The Dodgers’ winter of discontent began when news of the McCourts’ separation hit the day before the team opened last year’s NLCS. By the end of the month, Jamie McCourt had been fired from her job as the team’s CEO and had filed for divorce, with the messy details of their acrimonious split turned into tabloid fodder. In early November, Frank McCourt asserted the validity of a post-nuptial agreement placing the team in his name and the couple’s property in hers, thus raising the possibility that the franchise might not need to be sold.
Even so, many off the team’s actions have suggested otherwise. Neither Wolf nor Hudson was expected to return to the Dodgers, so offering them arbitration appeared to be a no-lose proposition. Both had signed incentive-laden one-year deals last February, when general manager Ned Colletti took advantage of the winter’s frigid free agent market to fill glaring holes in the infield and rotation. Wolf’s strong work (11th in the league in SNLVAR via personal bests for starts, innings and ERA+) positioned him as the second-best starting pitcher on the free agent market behind John Lackey, eventually netting him a three-year, $29.75 million deal from the Brewers. Hudson earned All-Star honors, but his late-season fade and subsequent benching in favor of Ronnie Belliard drew incendiary comments regarding manager Joe Torre, thus burning his bridge back to Chavez Ravine.
By foregoing the arbitration offers, the Dodgers sacrificed easy gains of two first-round picks and two sandwich picks, the values of which were estimated at $9 million and $3 million apiece by Nate Silver back in 2005. Such picks cost significant bonus money, but it’s nonetheless alarming that a team would forgo $24 million (or more) in potential future value for the price of $4-6 million worth of investments in 2010. Just as troubling is the fact that they’ve paid a major-league low $8.5 million in signing bonuses over the past two years, according to Baseball America, and that they’ve squandered their long-held advantages in Asia and Latin America by cutting back to just two big-bonus ($100,000 or more) signings in that span.
Meanwhile, the Dodgers have routinely surrendered better prospects in key mid-season trades than they might otherwise have to in exchange for remaining more or less payroll-neutral. Catcher Carlos Santana (the Indians‘ top prospect, traded as part of the Blake deal in 2008) and third baseman Josh Bell (the Orioles‘ second-best prospect, traded as part of last summer’s Sherrill deal) are only the most prominent of this bunch. As strong as the team’s scouting and player development system under Logan White has been in recent years, that’s an alarming burn rate, especially given that they lowered their Opening Day payroll by $18 million last year, saved an additional $8 million in compensation via Manny Ramirez‘s suspension and just shed $30 million worth of contracts via this year’s free agency crop. Oh, and they also saved another $8 million in 2010 and 2011 commitments by foisting Juan Pierre on the White Sox. Of course, between the departed Pierre and Andruw Jones, they’ve got enough deferred money on the books that their year-end payroll actually rose from $125.8 million to $131.5 million, even allowing for Ramirez’s suspension (h/t Maury Brown).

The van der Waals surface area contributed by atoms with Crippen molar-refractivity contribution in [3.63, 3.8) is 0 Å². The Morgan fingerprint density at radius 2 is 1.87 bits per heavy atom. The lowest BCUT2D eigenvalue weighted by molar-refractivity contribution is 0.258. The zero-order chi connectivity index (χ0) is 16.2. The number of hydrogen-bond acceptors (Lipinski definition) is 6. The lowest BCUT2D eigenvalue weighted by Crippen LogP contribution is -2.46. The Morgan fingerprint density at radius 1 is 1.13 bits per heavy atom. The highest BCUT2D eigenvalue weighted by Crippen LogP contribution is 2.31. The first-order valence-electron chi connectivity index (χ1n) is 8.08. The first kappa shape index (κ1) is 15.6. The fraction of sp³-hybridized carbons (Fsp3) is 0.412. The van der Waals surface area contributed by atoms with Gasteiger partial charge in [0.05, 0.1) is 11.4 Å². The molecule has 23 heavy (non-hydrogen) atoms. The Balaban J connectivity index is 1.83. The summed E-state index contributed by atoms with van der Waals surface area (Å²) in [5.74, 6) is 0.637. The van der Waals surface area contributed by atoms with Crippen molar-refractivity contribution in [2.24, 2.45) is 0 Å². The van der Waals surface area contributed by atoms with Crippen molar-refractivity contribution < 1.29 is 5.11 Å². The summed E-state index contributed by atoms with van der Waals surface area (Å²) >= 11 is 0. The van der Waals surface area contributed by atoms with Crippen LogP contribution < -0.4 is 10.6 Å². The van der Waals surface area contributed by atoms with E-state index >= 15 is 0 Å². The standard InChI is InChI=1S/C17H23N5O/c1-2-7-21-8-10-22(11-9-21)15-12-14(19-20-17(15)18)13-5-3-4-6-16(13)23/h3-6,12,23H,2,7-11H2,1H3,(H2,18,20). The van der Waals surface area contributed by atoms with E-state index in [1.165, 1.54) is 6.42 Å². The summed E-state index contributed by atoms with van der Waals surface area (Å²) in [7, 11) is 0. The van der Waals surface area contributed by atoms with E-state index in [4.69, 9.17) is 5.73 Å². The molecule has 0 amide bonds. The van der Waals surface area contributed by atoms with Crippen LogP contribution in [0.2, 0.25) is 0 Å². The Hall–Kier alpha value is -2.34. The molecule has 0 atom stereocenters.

In the face of all of that cost-cutting, one can see where locking in Kemp, if only for one extra year, counts as progress. The team has reportedly discussed two-year deals with Broxton, Ethier, and Loney. They may move closer to such pacts once arbitration figures are exchanged today, though the latter rebuffed the initial overture, hoping to rebound from two years of sub-par production (a combined 3.1 WARP, -9 Runs Above Position at the plate, -3 Fielding Runs Above Average). The conventional wisdom is that the Dodgers should thank their lucky stars that Martin similarly spurned such a multi-year offer two years ago, though his numbers since then (9.6 WARP, +32 RAP, +19 FRAA) aren’t nearly so bad as one might have suspected. Even during his down 2009, in which he hit for a .256 EqA, Martin still totaled 3.8 WARP on the strength of his defense (+12 FRAA), trailing only Joe Mauer (8.8 WARP), Yadier Molina (5.7 WARP) and Brian McCann (4.0 WARP) among major-league catchers.